Complaints handling: Supporting vulnerability

Vulnerability - and how best to support those customers who are vulnerable - is a growing issue for firms. Some 53 per cent of adults displayed a characteristic of vulnerability according to research from the Financial Conduct Authority (FCA) published in October 2020.  Meanwhile the number of financial services customers that could be classed as ?vulnerable? now stands at 27.7 million - a staggering 3.7 million increase since February 2020. 

The FCA's framework for best practice when supporting vulnerability puts the onus very much on businesses to drive positive change and support vulnerability. With complaints handling in particular, how can firms put this guidance into action to ensure the consistently fair treatment of vulnerable customers?

Leverage technology
The technology is available to empower employees to support customer vulnerability. One of the main hurdles to treating customers fairly is how to identify vulnerable customers. Empowering frontline staff to pick up on signs of vulnerability is vitally important. These signs might be patterns in behaviour or specific verbal clues but even the most highly trained customer service teams will see some vulnerable customers slip through the net. Vulnerability detection technology, embedded within complaint management systems, helps to identify customer vulnerability. It works in combination with intelligent workflows to ensure frontline staff take the correct course of follow-up action.

Evolving best practice
Businesses can better understand their customer base by using their own complaints data to identify where customer vulnerability might be more prevalent, highlighting any correlation between products / services and vulnerable customers. A flexible complaints process is key, with empowered and highly skilled complaint handlers able to jump out of the standard process to ensure the right outcome for a particular customer's unique set of circumstances. 

Businesses should also not be afraid to ask customers what their complaints journeys have been like. It's only by doing this that firms can pursue a strategy of continuous improvement for not only complaint handling but the fair treatment of vulnerable customers too.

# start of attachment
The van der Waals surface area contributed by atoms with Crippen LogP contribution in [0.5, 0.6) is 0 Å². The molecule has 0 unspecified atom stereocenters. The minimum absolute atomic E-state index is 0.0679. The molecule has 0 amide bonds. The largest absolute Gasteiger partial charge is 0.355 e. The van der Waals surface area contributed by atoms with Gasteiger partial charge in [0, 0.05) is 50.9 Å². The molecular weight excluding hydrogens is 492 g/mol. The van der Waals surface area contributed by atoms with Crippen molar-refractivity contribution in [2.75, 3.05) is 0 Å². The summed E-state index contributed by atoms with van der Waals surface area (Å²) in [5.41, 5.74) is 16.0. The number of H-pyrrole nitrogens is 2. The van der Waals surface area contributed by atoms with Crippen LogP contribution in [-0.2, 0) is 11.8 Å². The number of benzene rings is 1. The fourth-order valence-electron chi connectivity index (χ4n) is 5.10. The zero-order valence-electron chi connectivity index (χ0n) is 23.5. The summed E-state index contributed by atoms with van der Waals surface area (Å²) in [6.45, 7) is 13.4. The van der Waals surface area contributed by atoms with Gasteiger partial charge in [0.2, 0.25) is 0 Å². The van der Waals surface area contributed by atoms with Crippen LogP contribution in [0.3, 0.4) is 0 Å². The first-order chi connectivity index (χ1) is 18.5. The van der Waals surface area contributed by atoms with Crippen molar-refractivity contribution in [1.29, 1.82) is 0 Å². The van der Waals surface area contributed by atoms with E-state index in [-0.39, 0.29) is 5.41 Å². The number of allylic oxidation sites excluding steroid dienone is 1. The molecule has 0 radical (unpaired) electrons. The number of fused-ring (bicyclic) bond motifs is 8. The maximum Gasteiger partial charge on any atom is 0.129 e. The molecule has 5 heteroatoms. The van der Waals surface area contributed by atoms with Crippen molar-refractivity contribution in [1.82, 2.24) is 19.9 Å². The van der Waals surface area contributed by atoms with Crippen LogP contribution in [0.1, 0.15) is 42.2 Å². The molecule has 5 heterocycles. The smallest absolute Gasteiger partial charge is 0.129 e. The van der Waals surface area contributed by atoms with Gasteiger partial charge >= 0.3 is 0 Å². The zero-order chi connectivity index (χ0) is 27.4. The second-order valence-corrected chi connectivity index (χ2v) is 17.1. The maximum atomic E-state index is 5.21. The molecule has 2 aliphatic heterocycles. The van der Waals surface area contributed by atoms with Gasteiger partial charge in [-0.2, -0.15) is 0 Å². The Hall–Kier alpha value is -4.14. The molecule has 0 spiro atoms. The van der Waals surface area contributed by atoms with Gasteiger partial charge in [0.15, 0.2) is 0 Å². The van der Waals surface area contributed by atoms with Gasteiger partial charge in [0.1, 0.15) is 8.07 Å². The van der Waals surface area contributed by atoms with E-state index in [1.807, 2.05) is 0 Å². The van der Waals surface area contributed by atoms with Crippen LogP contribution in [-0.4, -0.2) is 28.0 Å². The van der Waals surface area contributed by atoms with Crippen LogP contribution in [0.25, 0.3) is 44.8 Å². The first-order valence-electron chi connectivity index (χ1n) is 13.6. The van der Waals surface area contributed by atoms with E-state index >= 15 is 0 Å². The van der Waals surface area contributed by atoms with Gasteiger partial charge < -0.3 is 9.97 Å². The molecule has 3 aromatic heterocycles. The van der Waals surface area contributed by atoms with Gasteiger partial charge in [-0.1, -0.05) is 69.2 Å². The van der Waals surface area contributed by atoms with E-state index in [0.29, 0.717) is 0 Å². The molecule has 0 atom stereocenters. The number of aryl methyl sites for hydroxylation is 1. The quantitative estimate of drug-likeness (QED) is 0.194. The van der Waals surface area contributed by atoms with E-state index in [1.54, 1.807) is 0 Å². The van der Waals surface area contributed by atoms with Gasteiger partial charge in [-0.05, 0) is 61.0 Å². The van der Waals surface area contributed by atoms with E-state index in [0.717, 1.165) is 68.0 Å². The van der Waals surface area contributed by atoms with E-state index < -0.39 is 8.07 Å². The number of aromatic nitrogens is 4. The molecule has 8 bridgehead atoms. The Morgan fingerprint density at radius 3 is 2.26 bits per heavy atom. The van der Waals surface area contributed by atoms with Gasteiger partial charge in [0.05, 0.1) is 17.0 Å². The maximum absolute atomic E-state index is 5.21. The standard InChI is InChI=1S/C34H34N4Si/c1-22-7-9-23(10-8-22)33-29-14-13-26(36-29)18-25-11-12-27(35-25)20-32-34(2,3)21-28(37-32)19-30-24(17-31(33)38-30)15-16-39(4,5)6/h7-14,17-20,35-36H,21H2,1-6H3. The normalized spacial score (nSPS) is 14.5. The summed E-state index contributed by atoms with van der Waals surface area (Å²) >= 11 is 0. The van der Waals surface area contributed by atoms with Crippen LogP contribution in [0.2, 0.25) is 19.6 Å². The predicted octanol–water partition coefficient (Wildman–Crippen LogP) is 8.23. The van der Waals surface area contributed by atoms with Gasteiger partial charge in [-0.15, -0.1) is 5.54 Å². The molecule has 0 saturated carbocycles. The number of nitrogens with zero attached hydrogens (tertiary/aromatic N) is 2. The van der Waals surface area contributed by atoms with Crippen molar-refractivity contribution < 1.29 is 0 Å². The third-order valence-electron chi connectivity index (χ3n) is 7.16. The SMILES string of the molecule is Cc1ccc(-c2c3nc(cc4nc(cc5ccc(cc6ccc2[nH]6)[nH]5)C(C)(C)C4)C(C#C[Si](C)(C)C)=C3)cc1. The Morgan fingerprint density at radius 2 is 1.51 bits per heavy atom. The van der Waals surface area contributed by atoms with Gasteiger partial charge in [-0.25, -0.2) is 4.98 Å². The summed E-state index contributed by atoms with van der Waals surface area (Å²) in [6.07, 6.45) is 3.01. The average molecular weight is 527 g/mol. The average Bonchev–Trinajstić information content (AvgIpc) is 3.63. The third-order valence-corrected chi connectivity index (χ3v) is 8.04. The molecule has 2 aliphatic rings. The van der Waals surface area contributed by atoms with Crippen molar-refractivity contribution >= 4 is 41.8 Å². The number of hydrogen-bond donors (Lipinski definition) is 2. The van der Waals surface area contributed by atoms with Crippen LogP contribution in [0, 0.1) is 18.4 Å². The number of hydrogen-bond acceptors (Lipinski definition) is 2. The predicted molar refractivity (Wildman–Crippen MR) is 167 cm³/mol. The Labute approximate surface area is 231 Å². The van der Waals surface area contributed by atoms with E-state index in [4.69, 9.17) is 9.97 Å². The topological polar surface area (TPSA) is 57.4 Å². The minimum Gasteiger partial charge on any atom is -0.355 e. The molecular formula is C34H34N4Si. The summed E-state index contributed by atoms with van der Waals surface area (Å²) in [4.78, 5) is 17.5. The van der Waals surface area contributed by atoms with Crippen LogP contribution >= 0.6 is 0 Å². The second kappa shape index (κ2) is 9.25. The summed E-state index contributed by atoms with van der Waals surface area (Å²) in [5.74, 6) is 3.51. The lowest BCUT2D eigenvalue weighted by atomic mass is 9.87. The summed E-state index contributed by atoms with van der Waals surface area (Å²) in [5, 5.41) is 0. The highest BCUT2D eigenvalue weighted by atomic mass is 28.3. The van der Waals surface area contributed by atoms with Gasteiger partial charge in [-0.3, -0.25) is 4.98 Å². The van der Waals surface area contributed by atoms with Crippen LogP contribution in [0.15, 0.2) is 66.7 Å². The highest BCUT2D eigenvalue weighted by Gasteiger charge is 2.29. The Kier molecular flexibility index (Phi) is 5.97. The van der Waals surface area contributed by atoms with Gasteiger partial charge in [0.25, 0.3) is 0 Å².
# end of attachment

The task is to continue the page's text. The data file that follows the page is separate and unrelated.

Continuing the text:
Monitoring and evaluation
Perhaps the most daunting part of the FCA's guidance relates to monitoring and evaluation. This is already being used in the FCA's supervisory activity, as demonstrated by the Covid-19 deferral response for mortgages ahead of a formal evaluation of the impact of the guidance and whether their objectives have been met in 2023. Complaints data is key here, with a particular focus on Root Cause Analysis (RCA). If businesses ensure that their Root Cause Analysis key terms of reference are correct, which may very well need remodelling in-line with the FCA's guidance, they will be privy to quality insight to find out where they?re going wrong. Thorough RCA will evidence when the guidance has been implemented as well as highlighting organisational changes that have been made.

Strong leadership
Establishing a prevailing culture and ethos of supporting vulnerable customers must be a priority for business leaders. If this culture is embedded at the heart of the organisation, with these values instilled in every employee, treating vulnerable customers fairly should happen organically. This should mean that businesses don't have to be as prescriptive regarding the treatment of vulnerable customers. C-level executives should attend vulnerability training alongside complaint handlers, leading from the front and by example.

Getting to grips with the FCA's customer vulnerability guidance doesn't have to be a chore. Ultimately, it represents best practice for complaint handling, treating each customer according to their specific needs. With the right combination of tools, technology and training, financial services firms can ensure robust compliance with the guidance while improving the overall customer experience every time.

For more information on how you can implement the FCA's guidance on customer vulnerability, register for the UK Finance webinar on 24 June 2021.

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